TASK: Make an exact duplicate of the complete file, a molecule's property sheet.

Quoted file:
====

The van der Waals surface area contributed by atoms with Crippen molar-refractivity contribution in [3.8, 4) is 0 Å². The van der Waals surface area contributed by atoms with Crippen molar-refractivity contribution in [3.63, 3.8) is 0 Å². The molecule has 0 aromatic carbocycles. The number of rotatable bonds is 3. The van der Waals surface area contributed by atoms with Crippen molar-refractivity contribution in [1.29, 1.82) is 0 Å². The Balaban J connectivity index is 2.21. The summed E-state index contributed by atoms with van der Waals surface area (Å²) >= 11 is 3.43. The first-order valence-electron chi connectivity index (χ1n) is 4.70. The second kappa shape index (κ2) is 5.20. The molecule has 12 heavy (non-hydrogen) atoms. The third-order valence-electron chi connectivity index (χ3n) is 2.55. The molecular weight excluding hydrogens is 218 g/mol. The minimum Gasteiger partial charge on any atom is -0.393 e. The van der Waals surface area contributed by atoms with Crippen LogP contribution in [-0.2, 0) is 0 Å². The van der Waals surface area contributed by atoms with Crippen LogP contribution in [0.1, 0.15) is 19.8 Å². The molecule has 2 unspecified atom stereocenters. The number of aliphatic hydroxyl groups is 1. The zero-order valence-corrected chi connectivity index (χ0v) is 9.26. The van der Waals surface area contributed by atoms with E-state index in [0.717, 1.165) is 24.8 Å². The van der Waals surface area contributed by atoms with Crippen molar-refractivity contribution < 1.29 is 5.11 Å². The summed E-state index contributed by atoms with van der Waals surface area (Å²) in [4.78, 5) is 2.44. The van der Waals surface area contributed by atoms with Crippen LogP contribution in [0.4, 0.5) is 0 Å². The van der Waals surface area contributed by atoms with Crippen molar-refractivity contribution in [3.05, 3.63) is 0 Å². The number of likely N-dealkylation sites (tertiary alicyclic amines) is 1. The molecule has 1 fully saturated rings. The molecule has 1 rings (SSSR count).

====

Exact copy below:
The van der Waals surface area contributed by atoms with Crippen molar-refractivity contribution in [3.8, 4) is 0 Å². The van der Waals surface area contributed by atoms with Crippen molar-refractivity contribution in [3.63, 3.8) is 0 Å². The molecule has 0 aromatic carbocycles. The number of rotatable bonds is 3. The van der Waals surface area contributed by atoms with Crippen molar-refractivity contribution in [1.29, 1.82) is 0 Å². The Balaban J connectivity index is 2.21. The summed E-state index contributed by atoms with van der Waals surface area (Å²) >= 11 is 3.43. The first-order valence-electron chi connectivity index (χ1n) is 4.70. The second kappa shape index (κ2) is 5.20. The molecule has 12 heavy (non-hydrogen) atoms. The third-order valence-electron chi connectivity index (χ3n) is 2.55. The molecular weight excluding hydrogens is 218 g/mol. The minimum Gasteiger partial charge on any atom is -0.393 e. The van der Waals surface area contributed by atoms with Crippen LogP contribution in [-0.2, 0) is 0 Å². The van der Waals surface area contributed by atoms with Crippen LogP contribution in [0.1, 0.15) is 19.8 Å². The molecule has 2 unspecified atom stereocenters. The number of aliphatic hydroxyl groups is 1. The zero-order valence-corrected chi connectivity index (χ0v) is 9.26. The van der Waals surface area contributed by atoms with E-state index in [0.717, 1.165) is 24.8 Å². The van der Waals surface area contributed by atoms with Crippen molar-refractivity contribution < 1.29 is 5.11 Å². The summed E-state index contributed by atoms with van der Waals surface area (Å²) in [4.78, 5) is 2.44. The van der Waals surface area contributed by atoms with Crippen LogP contribution in [0.4, 0.5) is 0 Å². The van der Waals surface area contributed by atoms with Crippen molar-refractivity contribution in [3.05, 3.63) is 0 Å². The number of likely N-dealkylation sites (tertiary alicyclic amines) is 1. The molecule has 1 fully saturated rings. The molecule has 1 rings (SSSR count).